The usual argument about the electric field being zero within the empty cavity of a conductor is as follows.

Consider any two different points on the inner surface of the conductor. Let the first point have a positive charge while the second have a negative charge. If we form a loop containing the electric field line joining these charges, we get a non-zero result for the loop integral $\oint\vec E\cdot d\vec l$, if we assume a non-zero electric field within the cavity. Thus we are forced to conclude that the electric field is indeed zero within the cavity for such a system.

However, if we now place a charge $q$ within the cavity then by using the same arguments above we can create a loop around involving the electric field between some point on the surface and $q$, which in this case is not on the surface. If we again pass this loop from the conductor we will get a non-zero integral, leading to the result that the field within this system's cavity is zero too.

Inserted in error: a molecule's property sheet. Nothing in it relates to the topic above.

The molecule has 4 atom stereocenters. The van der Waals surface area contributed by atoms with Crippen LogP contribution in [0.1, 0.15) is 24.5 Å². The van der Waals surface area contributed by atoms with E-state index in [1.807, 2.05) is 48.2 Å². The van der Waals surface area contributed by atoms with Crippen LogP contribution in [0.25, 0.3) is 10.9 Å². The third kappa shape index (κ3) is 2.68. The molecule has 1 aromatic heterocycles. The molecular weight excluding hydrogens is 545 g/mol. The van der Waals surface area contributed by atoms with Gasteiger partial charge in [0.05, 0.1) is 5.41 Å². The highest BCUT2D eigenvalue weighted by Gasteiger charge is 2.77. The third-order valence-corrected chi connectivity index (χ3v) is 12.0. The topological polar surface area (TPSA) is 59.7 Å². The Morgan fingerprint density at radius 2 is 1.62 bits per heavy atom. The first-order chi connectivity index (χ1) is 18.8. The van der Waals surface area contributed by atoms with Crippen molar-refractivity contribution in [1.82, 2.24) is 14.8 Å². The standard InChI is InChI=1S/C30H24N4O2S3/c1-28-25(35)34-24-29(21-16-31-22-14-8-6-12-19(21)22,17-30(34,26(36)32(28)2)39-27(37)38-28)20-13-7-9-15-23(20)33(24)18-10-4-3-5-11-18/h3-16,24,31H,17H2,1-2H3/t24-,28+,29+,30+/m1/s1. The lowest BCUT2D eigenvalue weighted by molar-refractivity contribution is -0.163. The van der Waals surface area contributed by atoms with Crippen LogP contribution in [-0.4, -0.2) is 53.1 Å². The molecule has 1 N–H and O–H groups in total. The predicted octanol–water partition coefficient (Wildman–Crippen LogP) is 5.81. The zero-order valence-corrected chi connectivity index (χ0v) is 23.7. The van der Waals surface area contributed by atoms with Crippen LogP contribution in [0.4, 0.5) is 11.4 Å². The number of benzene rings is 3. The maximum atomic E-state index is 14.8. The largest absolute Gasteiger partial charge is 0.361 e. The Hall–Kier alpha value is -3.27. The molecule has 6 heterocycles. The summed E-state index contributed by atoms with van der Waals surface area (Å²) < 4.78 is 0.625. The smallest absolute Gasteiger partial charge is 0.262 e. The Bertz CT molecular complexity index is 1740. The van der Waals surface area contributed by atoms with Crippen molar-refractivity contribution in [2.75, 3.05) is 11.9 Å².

But I believe that my above argument is wrong, that is there is some contribution of induced charges due to the presence of $q$ that I am neglecting. However, I am not able to catch an error in reasoning.

  • $\begingroup$ The field within the (ideal) conductor material is zero, because there are mobile charges, which would keep moving till they cancel out the field. This is why the external field does not penetrate the cavity. The charges in the cavity however do create field, which does not have to be zero: the EM101 problem of a spherical shell around a point charge is an example (use Gauss law). $\endgroup$
    – Roger V.
    Commented Jul 1, 2022 at 7:03

1 Answer 1


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Source: https://www.fiberoptics4sale.com/blogs/electromagnetic-optics/a-plain-explanation-of-maxwells-equations

As seen in the equation above, In a steady state system, Where the magnetic fields don't change over time, you can never have a non-zero value for the closed loop LHS integral.


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